Since the 17th century there was in Iași the desire of creating a superior education institution. In 1640, the Voivode Vasile Lupu founded Schola Basiliana in the yard of the “Three Hierarchs” Monastery.
In 1714, the Princely Academy is founded in Iași and in 1835 the Mihăileană Academy (of Prince Mihail Sturza) is founded, with two faculties – law and philosophy. In 1860, the first modern university institution is founded – the Iași University through the decree of Prince Alexandru Ioan Cuza, with the support of minister Mihail Kogălniceanu.
The first residence of the Iași University (“Ancient University”) hosted in the beginning three faculties – Philosophy, Law and Theology, followed by Sciences and Medicine, with time, the place not being big enough. Only Medicine remained there, while the other faculties moved in 1897 in the current residence in Copou, also known as the Copou University Palace. This Palace was built on the place of the great National Theatre (destroyed by a fire in 1888) and was inaugurated in 1897, in the presence of King Charles I and of Queen Elisabeth. During the First World War the University Palace hosted the meeting of the Senate of Romania and the ministries of War and Public Instructions, Red Cross or Scouts. Between 1933-1937 the building was symmetrically extended in the southern part and the central gable with the monumental stairway was built. In 1942, the University took on the name of its great protector. During the 1944 bombing, the edifice was deeply damaged and proposed for demolition, but due to professors and people of culture, its restoration was decided.
The palace impresses through size and architecture. The building was erected after the plans of the Swiss architect Louis Blanc, in French eclectic style, combining Classic and Baroque styles. In front of the University there are the statues of the great historian A. D. Xenopol (rector of the University) and of the prime-minister Mihail Kogălniceanu (with two alto-reliefs representing his role in the election of Cuza in 1859 and in the Land Reform in 1864). The main hallway from the ground floor, with an impressive length of almost 130 metres is suggestively called the “Hall of Lost Steps”. The 19 niches are beautifully decorated with surrealist wall paintings of the painter Sabin Bălașa. They reflect the national spirit and culminate to the north with the painting “Homage to the Founders”. Alexandru Ioan Cuza can be seen in the middle of the composition, surrounded by his close ones (Mihail Kogălniceanu, Costache Negri, Garabet Ibrăileanu) or the continuators of the university (rector A. D. Xenopol) and, curiously, by the opponent of the Union and of Cuza – the erudite Gheorghe Asachi. But the last one was the initiator of the Mihăileană Academy of Iași, foregoing of the University and poet of historical legends (Dochia and Traian, Stephen the Great) which are the base of the cosmogonic inspiration for some paintings in the Hall. Totally, the scene of the 12 figures surrounding Cuza has the symbolic aspect of a “Last Supper” in which the base of modern superior education was settled.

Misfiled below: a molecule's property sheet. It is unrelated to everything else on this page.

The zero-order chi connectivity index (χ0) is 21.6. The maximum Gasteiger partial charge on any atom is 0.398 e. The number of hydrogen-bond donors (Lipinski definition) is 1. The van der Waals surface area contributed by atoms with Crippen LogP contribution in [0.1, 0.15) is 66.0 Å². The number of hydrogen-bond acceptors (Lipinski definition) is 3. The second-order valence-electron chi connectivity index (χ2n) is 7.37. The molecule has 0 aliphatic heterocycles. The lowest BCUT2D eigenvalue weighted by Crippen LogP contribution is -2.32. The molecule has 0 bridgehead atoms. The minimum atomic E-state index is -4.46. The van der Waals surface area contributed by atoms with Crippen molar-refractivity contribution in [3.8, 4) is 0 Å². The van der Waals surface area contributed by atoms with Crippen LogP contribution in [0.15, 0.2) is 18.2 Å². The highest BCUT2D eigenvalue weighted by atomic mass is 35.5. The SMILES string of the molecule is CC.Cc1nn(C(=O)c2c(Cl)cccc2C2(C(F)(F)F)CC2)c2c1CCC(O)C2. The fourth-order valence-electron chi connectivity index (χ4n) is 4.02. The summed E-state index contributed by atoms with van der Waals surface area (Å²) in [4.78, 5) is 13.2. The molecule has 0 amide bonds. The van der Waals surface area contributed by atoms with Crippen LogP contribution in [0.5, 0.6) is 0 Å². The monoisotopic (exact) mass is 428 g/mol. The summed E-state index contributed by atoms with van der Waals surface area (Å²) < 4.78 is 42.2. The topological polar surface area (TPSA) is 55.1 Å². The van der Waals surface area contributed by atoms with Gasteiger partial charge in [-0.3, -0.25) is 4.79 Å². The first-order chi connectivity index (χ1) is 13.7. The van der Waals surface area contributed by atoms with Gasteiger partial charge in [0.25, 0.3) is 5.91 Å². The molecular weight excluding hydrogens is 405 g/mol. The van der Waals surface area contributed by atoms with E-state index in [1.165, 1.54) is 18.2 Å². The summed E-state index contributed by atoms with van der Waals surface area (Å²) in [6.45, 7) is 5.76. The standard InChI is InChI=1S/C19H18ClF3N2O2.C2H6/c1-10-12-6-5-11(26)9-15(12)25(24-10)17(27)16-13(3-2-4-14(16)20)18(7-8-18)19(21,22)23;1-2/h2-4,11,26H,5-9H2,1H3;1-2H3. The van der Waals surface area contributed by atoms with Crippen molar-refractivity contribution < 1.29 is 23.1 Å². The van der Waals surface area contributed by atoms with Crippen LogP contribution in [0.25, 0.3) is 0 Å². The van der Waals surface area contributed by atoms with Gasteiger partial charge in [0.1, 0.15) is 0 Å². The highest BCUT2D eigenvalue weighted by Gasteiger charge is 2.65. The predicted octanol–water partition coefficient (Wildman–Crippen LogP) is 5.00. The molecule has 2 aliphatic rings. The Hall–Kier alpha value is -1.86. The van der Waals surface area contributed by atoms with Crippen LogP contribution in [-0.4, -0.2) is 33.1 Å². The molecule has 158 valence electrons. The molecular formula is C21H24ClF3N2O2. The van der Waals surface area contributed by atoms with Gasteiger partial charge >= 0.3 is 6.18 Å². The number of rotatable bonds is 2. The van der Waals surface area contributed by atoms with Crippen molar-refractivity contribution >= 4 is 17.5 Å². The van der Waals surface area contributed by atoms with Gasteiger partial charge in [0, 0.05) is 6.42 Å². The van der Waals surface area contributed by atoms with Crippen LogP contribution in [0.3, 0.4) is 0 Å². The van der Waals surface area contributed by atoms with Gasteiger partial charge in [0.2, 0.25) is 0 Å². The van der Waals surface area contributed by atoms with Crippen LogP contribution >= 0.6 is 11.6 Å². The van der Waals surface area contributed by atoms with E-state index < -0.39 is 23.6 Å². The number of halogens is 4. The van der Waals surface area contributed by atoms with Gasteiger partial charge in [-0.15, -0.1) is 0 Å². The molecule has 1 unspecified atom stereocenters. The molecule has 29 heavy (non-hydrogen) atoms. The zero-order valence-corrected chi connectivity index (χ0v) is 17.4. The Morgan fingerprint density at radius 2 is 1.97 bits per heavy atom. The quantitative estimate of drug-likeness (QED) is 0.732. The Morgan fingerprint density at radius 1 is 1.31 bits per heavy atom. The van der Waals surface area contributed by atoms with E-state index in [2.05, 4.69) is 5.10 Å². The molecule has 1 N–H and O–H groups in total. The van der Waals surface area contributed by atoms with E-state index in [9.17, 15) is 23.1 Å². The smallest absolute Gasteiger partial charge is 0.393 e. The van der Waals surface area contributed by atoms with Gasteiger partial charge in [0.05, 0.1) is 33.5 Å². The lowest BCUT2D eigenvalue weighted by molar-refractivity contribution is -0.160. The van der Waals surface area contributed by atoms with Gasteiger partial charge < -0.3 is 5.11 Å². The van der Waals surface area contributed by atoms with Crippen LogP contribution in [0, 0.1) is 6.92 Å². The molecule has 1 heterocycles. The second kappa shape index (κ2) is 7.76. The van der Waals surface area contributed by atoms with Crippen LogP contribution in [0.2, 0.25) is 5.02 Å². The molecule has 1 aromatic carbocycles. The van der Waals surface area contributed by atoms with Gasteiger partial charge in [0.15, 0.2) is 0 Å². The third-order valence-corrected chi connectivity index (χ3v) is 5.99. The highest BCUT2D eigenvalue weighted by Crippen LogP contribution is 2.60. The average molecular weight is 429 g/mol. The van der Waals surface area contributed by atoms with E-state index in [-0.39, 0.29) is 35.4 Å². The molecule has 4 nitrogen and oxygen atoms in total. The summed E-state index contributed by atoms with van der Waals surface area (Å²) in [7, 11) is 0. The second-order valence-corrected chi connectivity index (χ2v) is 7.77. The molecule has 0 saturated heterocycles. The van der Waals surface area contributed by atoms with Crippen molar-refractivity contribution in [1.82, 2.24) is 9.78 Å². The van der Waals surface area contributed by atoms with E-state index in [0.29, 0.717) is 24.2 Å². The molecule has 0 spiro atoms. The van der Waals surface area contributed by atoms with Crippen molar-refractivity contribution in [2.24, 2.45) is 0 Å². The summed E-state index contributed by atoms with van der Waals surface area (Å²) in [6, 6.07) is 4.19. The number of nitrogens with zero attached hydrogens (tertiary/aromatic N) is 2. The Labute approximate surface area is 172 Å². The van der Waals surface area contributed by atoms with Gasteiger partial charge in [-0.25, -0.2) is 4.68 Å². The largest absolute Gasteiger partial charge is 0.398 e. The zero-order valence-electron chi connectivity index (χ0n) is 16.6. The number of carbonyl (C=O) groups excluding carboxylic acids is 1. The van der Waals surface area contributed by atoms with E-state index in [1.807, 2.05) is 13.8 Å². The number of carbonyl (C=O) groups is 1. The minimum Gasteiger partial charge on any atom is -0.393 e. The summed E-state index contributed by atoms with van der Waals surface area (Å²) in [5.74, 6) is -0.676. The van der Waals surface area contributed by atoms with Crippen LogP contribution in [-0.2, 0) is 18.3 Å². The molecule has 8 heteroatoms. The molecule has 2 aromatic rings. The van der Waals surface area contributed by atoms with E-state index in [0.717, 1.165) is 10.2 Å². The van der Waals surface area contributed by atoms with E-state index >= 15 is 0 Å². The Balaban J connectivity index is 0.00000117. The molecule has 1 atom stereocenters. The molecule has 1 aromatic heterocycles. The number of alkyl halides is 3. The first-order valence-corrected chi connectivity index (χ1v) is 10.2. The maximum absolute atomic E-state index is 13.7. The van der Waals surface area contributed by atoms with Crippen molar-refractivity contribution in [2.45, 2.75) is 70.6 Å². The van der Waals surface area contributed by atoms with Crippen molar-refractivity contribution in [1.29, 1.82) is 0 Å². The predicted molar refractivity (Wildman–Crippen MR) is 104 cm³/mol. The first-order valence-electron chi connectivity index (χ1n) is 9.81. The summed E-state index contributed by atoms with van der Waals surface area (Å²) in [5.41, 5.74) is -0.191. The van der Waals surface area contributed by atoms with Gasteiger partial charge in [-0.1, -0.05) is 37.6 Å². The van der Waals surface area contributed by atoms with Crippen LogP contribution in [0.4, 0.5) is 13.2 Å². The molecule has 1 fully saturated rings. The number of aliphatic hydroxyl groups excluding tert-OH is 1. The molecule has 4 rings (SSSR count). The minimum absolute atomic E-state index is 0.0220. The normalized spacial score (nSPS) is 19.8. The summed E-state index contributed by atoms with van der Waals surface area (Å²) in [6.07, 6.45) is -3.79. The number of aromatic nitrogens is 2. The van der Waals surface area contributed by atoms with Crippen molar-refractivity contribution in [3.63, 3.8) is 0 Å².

The old wing (right) has two architectural jewels: the Old Hall and the Library – one of the most beautiful in the world, today belonging to the “Gheorghe Asachi” Technical University. The new wing (left) has the “Mihai Eminescu” Magna Aula, dominated by Sabin Bălașa’s painting “Galaxy of love”. Nowadays, the University comprises 15 faculties, a European Study Centre and various research centres, with almost 23.000 students and 850 professors and is internationally acknowledged through its excellence and innovation in education and research.
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Iași – War capital
On the 6th of December 1916, the German army occupied Bucharest and the state institutions and many civilians ran to Iași. The people of Iași and the other Moldavians had a rough time between 1917-1918 as Romanian resistance. Over 300.000 refugees were hosted in a city with almost 70.000 citizens and depleted of resources. The presence in Iași and on the front of the French mission led by general Henri Mathias Berthelot helped the Romanian Army to regroup after losing control over the southern part of the country. Near the university, on the street bearing his name, we can find the house where the general lived. The smiling angel with a beard and moustache who supports the weight of the richly adorned balcony is an attraction for tourists. Queen Mary, also known as “Mother of wounded ones”, after staying for two weeks in the royal train in the Grajduri train station, went to the Cantacuzino-Pașcanu Palace (today, Children’s Palace), which also hosted the headquarters of the IV Army Corp. The queen was always close to the soldiers hosted in high-schools, schools or institutions in Iași that were transformed into hospitals, one of them being the hero Ecaterina Teodoroiu. Excepting those wounded in battle, more and more people became ill with typhus, an epidemic which devastated Moldavia and made hundreds of thousands of deaths. On top of all of these dramas, in the Ciurea train station near Iași, on the 13th of January 1917, the biggest train accident in the world (at that moment) took place. That was the moment when over 1000 refugees and soldiers who piled up in and on the wagons, after the Germans conquered Brăila, lost their lives. After starting the Great Union in Iași, on the 1st of December 1918, King Ferdinand I returned victorios to Bucharest and Iași remained the symbol of national resistance for all Romanians.